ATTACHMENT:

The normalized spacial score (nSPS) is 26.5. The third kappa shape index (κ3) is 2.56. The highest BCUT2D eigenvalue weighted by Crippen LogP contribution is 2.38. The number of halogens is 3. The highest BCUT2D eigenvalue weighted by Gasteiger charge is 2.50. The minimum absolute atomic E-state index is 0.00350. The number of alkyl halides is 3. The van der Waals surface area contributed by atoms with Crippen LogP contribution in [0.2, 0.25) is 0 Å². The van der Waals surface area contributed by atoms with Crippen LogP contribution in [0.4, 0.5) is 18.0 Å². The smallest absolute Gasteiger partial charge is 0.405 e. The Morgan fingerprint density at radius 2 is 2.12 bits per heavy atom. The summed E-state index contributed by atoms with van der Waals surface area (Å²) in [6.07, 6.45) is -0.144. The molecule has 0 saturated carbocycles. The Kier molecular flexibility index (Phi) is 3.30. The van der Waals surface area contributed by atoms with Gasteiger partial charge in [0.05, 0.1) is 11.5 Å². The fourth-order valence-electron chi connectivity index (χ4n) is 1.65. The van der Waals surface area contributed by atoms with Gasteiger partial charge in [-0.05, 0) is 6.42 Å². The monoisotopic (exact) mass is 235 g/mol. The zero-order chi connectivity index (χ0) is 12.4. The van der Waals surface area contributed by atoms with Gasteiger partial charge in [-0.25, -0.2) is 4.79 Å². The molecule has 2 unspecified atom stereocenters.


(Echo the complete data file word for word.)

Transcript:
The normalized spacial score (nSPS) is 26.5. The third kappa shape index (κ3) is 2.56. The highest BCUT2D eigenvalue weighted by Crippen LogP contribution is 2.38. The number of halogens is 3. The highest BCUT2D eigenvalue weighted by Gasteiger charge is 2.50. The minimum absolute atomic E-state index is 0.00350. The number of alkyl halides is 3. The van der Waals surface area contributed by atoms with Crippen LogP contribution in [0.2, 0.25) is 0 Å². The van der Waals surface area contributed by atoms with Crippen LogP contribution in [0.4, 0.5) is 18.0 Å². The smallest absolute Gasteiger partial charge is 0.405 e. The Morgan fingerprint density at radius 2 is 2.12 bits per heavy atom. The summed E-state index contributed by atoms with van der Waals surface area (Å²) in [6.07, 6.45) is -0.144. The molecule has 0 saturated carbocycles. The Kier molecular flexibility index (Phi) is 3.30. The van der Waals surface area contributed by atoms with Gasteiger partial charge in [0.05, 0.1) is 11.5 Å². The fourth-order valence-electron chi connectivity index (χ4n) is 1.65. The van der Waals surface area contributed by atoms with Gasteiger partial charge in [-0.05, 0) is 6.42 Å². The monoisotopic (exact) mass is 235 g/mol. The zero-order chi connectivity index (χ0) is 12.4. The van der Waals surface area contributed by atoms with Gasteiger partial charge in [-0.25, -0.2) is 4.79 Å². The molecule has 2 unspecified atom stereocenters.